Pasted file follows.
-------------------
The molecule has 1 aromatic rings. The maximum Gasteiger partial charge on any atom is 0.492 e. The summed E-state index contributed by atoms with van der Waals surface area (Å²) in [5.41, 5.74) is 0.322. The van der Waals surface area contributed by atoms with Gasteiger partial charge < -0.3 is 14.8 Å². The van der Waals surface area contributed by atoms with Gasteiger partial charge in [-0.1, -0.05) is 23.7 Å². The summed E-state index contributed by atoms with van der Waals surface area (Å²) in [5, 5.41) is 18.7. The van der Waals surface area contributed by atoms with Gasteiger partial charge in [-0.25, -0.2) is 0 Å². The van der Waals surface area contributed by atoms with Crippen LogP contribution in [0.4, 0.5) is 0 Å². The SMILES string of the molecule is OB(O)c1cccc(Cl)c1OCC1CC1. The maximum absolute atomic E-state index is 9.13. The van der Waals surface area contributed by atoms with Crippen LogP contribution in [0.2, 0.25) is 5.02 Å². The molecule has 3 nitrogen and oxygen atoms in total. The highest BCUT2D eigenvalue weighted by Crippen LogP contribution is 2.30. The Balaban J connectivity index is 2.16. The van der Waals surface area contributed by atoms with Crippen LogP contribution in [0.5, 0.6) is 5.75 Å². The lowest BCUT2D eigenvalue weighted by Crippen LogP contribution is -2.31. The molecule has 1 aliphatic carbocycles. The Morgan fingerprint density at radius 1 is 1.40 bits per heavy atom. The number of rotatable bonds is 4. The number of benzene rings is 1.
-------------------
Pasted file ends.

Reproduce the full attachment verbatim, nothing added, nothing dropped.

The molecule has 1 aromatic rings. The maximum Gasteiger partial charge on any atom is 0.492 e. The summed E-state index contributed by atoms with van der Waals surface area (Å²) in [5.41, 5.74) is 0.322. The van der Waals surface area contributed by atoms with Gasteiger partial charge < -0.3 is 14.8 Å². The van der Waals surface area contributed by atoms with Gasteiger partial charge in [-0.1, -0.05) is 23.7 Å². The summed E-state index contributed by atoms with van der Waals surface area (Å²) in [5, 5.41) is 18.7. The van der Waals surface area contributed by atoms with Gasteiger partial charge in [-0.25, -0.2) is 0 Å². The van der Waals surface area contributed by atoms with Crippen LogP contribution in [0.4, 0.5) is 0 Å². The SMILES string of the molecule is OB(O)c1cccc(Cl)c1OCC1CC1. The maximum absolute atomic E-state index is 9.13. The van der Waals surface area contributed by atoms with Crippen LogP contribution in [0.2, 0.25) is 5.02 Å². The molecule has 3 nitrogen and oxygen atoms in total. The highest BCUT2D eigenvalue weighted by Crippen LogP contribution is 2.30. The Balaban J connectivity index is 2.16. The van der Waals surface area contributed by atoms with Crippen LogP contribution in [0.5, 0.6) is 5.75 Å². The lowest BCUT2D eigenvalue weighted by Crippen LogP contribution is -2.31. The molecule has 1 aliphatic carbocycles. The Morgan fingerprint density at radius 1 is 1.40 bits per heavy atom. The number of rotatable bonds is 4. The number of benzene rings is 1.